In addition, international consensus standards are needed that establish clear, transparent and enforceable requirements that organizations must meet if they want to claim recognition for providing “safe workplaces.”
ISO is proposing such a standard be developed in its New Work Item Proposal for an Occupational Health and Safety Management System standard (click here to read more about it). Of course more will be needed to ensure worker safety but at least the development of an ISO standard can be an initial first step – if this initiative is approved.
© ENLAR Compliance Services, Inc. (2013)
Yesterday, I received a copy of the ISO New Work Item Proposal (NWIP) for a new requirements standard for occupational health and safety management systems. ANSI has requested that comments on this NWIP be sent to ANSI by April 26, 2013, so ANSI can decide how it will vote on this proposal.
There are several interesting aspects to this NWIP –
1. This is a proposal for a Project Committee (PC), not a Technical Committee (TC).
The distinction is that a Project Committee is authorized to develop a single standard. This is the approach that was used for the development of ISO 50001:2011 – the ISO Energy Management System standard. An ISO PC can be converted into a TC in the future but, at least initially, the standard development authority of this ISO committee will be limited solely to the development of the one standard being proposed – an OHSMS requirements document.
2. Given the past controversy that has surrounded the development of an ISO OHSMS standard, this NWIP includes two additional letters.
The first is a letter from the Rob Steele, the ISO Secretary General, addressing the right and ability of ISO to deal with the subject area. The second is a letter from the International Labour Organization (ILO) expressing its concerns with ISO’s decision to proceed with this standard development effort.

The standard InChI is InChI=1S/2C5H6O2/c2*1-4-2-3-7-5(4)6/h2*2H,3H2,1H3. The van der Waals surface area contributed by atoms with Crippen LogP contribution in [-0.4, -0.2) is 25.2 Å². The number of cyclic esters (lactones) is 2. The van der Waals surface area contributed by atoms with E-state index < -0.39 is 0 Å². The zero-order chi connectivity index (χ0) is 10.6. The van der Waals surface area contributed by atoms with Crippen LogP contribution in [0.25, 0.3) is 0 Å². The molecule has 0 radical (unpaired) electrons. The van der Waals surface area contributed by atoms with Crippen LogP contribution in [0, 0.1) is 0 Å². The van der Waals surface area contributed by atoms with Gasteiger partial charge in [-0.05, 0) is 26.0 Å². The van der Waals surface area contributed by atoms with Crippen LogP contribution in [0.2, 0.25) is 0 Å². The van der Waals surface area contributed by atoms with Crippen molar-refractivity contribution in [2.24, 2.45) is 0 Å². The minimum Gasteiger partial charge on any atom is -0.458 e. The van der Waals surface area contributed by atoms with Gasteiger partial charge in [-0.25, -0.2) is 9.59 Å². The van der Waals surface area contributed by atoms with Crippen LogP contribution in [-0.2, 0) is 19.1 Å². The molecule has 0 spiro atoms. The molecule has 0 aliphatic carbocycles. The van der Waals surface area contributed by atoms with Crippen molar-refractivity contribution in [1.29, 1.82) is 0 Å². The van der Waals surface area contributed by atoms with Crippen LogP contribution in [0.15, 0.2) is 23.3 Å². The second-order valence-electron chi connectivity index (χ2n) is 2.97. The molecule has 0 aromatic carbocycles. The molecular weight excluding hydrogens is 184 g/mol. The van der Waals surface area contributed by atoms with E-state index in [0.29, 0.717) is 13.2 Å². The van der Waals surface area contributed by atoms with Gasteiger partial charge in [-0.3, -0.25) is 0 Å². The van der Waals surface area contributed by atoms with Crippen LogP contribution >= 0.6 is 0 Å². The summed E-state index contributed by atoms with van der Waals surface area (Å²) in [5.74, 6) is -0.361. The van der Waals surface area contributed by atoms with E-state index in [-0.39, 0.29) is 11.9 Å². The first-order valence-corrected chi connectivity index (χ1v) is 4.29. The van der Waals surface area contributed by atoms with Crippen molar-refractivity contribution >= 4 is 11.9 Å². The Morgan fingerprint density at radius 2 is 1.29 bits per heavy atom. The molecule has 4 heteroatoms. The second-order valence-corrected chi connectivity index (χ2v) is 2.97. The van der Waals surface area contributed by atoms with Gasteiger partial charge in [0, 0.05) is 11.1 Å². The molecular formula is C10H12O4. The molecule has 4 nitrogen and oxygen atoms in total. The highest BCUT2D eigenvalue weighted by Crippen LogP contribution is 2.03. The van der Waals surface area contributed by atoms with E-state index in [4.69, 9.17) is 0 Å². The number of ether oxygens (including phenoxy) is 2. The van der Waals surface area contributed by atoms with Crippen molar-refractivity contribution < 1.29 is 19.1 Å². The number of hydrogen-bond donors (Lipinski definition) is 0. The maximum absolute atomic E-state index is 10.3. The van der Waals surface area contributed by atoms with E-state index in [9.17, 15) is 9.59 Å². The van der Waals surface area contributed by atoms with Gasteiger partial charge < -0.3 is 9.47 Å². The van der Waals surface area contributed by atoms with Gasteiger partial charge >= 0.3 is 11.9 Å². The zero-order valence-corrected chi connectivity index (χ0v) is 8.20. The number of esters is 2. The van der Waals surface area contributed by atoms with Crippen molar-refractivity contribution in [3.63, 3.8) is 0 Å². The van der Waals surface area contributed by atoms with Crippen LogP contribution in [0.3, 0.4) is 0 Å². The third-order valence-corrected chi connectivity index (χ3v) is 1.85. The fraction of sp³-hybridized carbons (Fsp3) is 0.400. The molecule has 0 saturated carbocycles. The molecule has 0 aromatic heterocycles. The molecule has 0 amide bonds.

3. Any ISO OHSMS standard will be required to meet the requirements for management system standards that are set out in Annex SL of the ISO Directives.
What this means is that an ISO OHSMS will not be based on any of the existing OHSMS standards – including OHSAS 18001 or ANSI Z10. These standards can serve as reference documents but many of the important requirements of an ISO OHSMS will be determined solely by the high-level structure and core common text that are set out in Annex SL.
ANSI is in the process of circulating this proposal to stakeholder groups in the United States. I am confident there will be a great deal of discussion of this NWIP. It is likely that there will be continued disagreement concerning the appropriate venue for developing OH&S standards.
As set out in BSI’s justication document, the world is markedly different today from what it was when an ISO OHSMS standard was last proposed.
Today, protection of workers is as much driven by a complex web of supply chain relationships and sustainability initiatives as it is by governmental decrees and enforcement actions. As show by the success of the certification initiatives that have developed around the handling of electronics waste, publicity and supply chain initiatives can have a greater impact in protecting worker health than governmental rulemaking.
In addition, given the increased use of outsourcing arrangements, many individuals performing work on an organization’s behalf are no longer employees in the traditional labor law sense. By extension, worker safety is no longer solely an employment issue. As explicitly set out in OHSAS 18001, and recognized in several OSHA standards, an organization’s obligation to protect workers extends beyond employees to individuals who are performing work on an organization’s behalf. This can include a range of parties – including contract workers, employees of contractors, volunteers, visitors to the workplace and employees.
Worker safety is no longer simply a labor issue to be addressed through governmental action.
Want to know more?
If you want to know more about Annex SL and the revision of ISO 14001, check out my previous blog post – New Year – New Standards.
If you want to review the ISO NWIP for an OHSMS standard click here (note – this document does not include the Justification Study and other attachments to the NWIP but does include copies of the letters discussed above).
© ENLAR Compliance Services, Inc. (2013)
I have gotten the following question for several readers –
I hear there is an initiative to develop an ISO safety and health management standard. Will ANSI Z10 be a key input in developing an ISO OHSMS standard?
The short answer is – “I don’t know.”
The longer answer is much more complex and requires delving into the processes – and politics – of international standard development.